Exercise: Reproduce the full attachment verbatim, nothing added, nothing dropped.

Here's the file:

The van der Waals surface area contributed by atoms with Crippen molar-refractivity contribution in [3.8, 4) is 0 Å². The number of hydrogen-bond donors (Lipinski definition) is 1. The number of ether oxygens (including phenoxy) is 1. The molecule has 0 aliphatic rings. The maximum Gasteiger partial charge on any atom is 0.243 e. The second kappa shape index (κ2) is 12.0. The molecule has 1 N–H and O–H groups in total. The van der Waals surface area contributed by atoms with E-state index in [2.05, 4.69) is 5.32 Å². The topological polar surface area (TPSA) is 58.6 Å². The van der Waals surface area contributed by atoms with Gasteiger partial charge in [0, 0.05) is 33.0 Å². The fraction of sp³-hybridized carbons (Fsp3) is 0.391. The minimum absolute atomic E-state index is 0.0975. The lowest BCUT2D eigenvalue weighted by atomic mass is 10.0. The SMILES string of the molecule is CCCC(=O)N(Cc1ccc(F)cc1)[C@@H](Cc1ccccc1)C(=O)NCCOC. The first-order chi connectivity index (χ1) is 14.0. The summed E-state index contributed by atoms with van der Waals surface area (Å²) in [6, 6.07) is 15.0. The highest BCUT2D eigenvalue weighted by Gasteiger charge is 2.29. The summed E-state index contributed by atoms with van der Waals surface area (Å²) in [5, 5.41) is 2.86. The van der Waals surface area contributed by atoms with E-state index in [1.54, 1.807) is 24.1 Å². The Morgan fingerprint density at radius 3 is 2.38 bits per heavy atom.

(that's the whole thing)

The van der Waals surface area contributed by atoms with Crippen molar-refractivity contribution in [3.8, 4) is 0 Å². The number of hydrogen-bond donors (Lipinski definition) is 1. The number of ether oxygens (including phenoxy) is 1. The molecule has 0 aliphatic rings. The maximum Gasteiger partial charge on any atom is 0.243 e. The second kappa shape index (κ2) is 12.0. The molecule has 1 N–H and O–H groups in total. The van der Waals surface area contributed by atoms with E-state index in [2.05, 4.69) is 5.32 Å². The topological polar surface area (TPSA) is 58.6 Å². The van der Waals surface area contributed by atoms with Gasteiger partial charge in [0, 0.05) is 33.0 Å². The fraction of sp³-hybridized carbons (Fsp3) is 0.391. The minimum absolute atomic E-state index is 0.0975. The lowest BCUT2D eigenvalue weighted by atomic mass is 10.0. The SMILES string of the molecule is CCCC(=O)N(Cc1ccc(F)cc1)[C@@H](Cc1ccccc1)C(=O)NCCOC. The first-order chi connectivity index (χ1) is 14.0. The summed E-state index contributed by atoms with van der Waals surface area (Å²) in [6, 6.07) is 15.0. The highest BCUT2D eigenvalue weighted by Gasteiger charge is 2.29. The summed E-state index contributed by atoms with van der Waals surface area (Å²) in [5, 5.41) is 2.86. The van der Waals surface area contributed by atoms with E-state index in [1.54, 1.807) is 24.1 Å². The Morgan fingerprint density at radius 3 is 2.38 bits per heavy atom.